Hope you enjoy it.  Let me know how it turned out. xo

Comfort Cooking: Creamy Lemon Chicken

SLOW COOKER CREAMY LEMON CHICKEN

A slow cooker is such a great kitchen appliance to have around.  Especially if you want to let something simmer for a long time without worrying about it.  I found this recipe on a website called dinnerthendessert.  Original recipe calls for chicken breasts but it’s equally good using chicken thighs. It’s also perfect as a pasta topping!  In fact that’s exactly what I did the next day – with tossed linguine.

Image + recipe: dinnerthendessert.com

This recipe is not only simple to make, it’s simply delicious with a creamy butter, garlic and lemon coating.

INGREDIENTS

  • 5 *chicken breasts boneless and skinless 
  • 6 tablespoons unsalted butter divided
  • 1/2 teaspoon **kosher salt
  • 1/4 teaspoon coarse ground black pepper
  • 1 teaspoon Italian seasoning
  • 2 lemons juiced and zested
  • 2 garlic cloves minced
  • 1 cup half and half
  • 1 tablespoon cornstarch
  • 1 tablespoon chicken base (optional) but delicious! I use “better than bouillon”

INSTRUCTIONS

  1. In a large cast iron skillet add 1 tablespoon of butter to melt on medium high heat.
  2. Add the kosher salt, black pepper and Italian seasoning to the chicken and add it to the pan.
  3. Cook on each side for about 5 minutes to brown.

  4. Add the chicken to your slow cooker.
  5. Cover with lemon juice, lemon zest, garlic and the rest of the butter in pieces (lemons in the picture is just for reference. Don’t cook the lemons in the slow cooker).
  6. Cook on low for 4 hours or on high for 2 hours.
  7. In a large measuring cup add the half and half, cornstarch and chicken base (bouillon) and whisk well.
  8. Add the liquid, mix, and cook an additional hour on high.

    *Did you know?

    Canada banned the use of hormones in Canadian poultry on March 4, 1963. Though it is rare, some marketers still classify their chicken as “hormone-free.” This is used as a marketing tactic, since all chickens raised in Canada have been raised without added hormones.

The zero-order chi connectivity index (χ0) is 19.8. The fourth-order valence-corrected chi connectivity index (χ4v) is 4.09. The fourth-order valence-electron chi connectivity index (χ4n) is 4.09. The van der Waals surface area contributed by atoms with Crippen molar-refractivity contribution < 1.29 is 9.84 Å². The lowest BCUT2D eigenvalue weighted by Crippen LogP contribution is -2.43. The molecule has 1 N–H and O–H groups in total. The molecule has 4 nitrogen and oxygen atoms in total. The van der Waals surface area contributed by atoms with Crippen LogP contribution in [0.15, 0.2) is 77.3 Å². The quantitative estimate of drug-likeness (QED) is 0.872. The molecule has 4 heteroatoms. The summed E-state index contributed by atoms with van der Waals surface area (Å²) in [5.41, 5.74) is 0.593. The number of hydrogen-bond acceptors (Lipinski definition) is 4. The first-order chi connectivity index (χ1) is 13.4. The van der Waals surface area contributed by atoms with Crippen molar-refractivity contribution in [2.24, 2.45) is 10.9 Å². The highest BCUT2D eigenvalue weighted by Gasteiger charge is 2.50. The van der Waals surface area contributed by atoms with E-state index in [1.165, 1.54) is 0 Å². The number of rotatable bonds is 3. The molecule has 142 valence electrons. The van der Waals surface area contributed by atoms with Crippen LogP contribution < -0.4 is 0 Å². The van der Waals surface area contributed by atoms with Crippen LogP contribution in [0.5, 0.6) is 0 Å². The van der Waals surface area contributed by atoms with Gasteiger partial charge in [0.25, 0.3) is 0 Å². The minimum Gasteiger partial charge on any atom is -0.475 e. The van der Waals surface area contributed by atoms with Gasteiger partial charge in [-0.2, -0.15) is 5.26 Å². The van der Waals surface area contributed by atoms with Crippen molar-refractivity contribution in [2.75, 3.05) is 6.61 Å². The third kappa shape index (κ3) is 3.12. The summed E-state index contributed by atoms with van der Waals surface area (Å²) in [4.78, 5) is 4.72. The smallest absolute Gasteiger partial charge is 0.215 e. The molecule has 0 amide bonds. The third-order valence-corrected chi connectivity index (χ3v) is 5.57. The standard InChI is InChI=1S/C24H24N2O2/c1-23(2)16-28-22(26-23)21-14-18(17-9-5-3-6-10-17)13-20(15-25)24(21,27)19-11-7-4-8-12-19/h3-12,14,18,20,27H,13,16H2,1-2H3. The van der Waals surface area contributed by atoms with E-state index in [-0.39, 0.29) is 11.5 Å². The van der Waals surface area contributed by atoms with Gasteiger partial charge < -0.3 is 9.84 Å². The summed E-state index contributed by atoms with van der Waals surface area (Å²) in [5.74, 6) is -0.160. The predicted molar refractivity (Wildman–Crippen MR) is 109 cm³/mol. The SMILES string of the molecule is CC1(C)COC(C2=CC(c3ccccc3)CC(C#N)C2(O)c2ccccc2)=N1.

**Why do recipes recommend kosher salt?

    Kosher salt is often recommended by TV chefs because it has a less intense and more pure, salty taste and because it’s easier to pick up the crystals and toss them into the pot!  The flaky structure also makes it easy to spread atop your food.

    By the way, kosher salt is so called because of its role in the process for preparing foods such as meats according to the Jewish tradition. Because it has so much surface area and doesn’t dissolve as quickly as table salt. Though it’s not much different than regular salt, it’s less likely to contain anti-caking agents and added iodine.

    Let me know how you like it?

Food: Autumn Beef Stew

A hearty stew is perfect comfort food for Fall.  This one pays homage to Julia Child’s legendary boeuf bourguignon, stealing her trick of flavoring a wine-rich beef stew with bacon drippings, but adding generous chunks of carrot, potato and butternut squash.  Serve with a side of crusty fresh bread.  And make sure to drink some of the wine.

Image: Midwest Living

ingredients

  • 1/4 cup all-purpose flour
  • 1 1/2 teaspoons kosher salt
  • teaspoon cracked black pepper
  • pounds boneless beef chuck, trimmed of excess fat and cut into 1 1/2-inch chunks
  • strips bacon, cut crosswise into 1/4-inch strips
  • Canola oil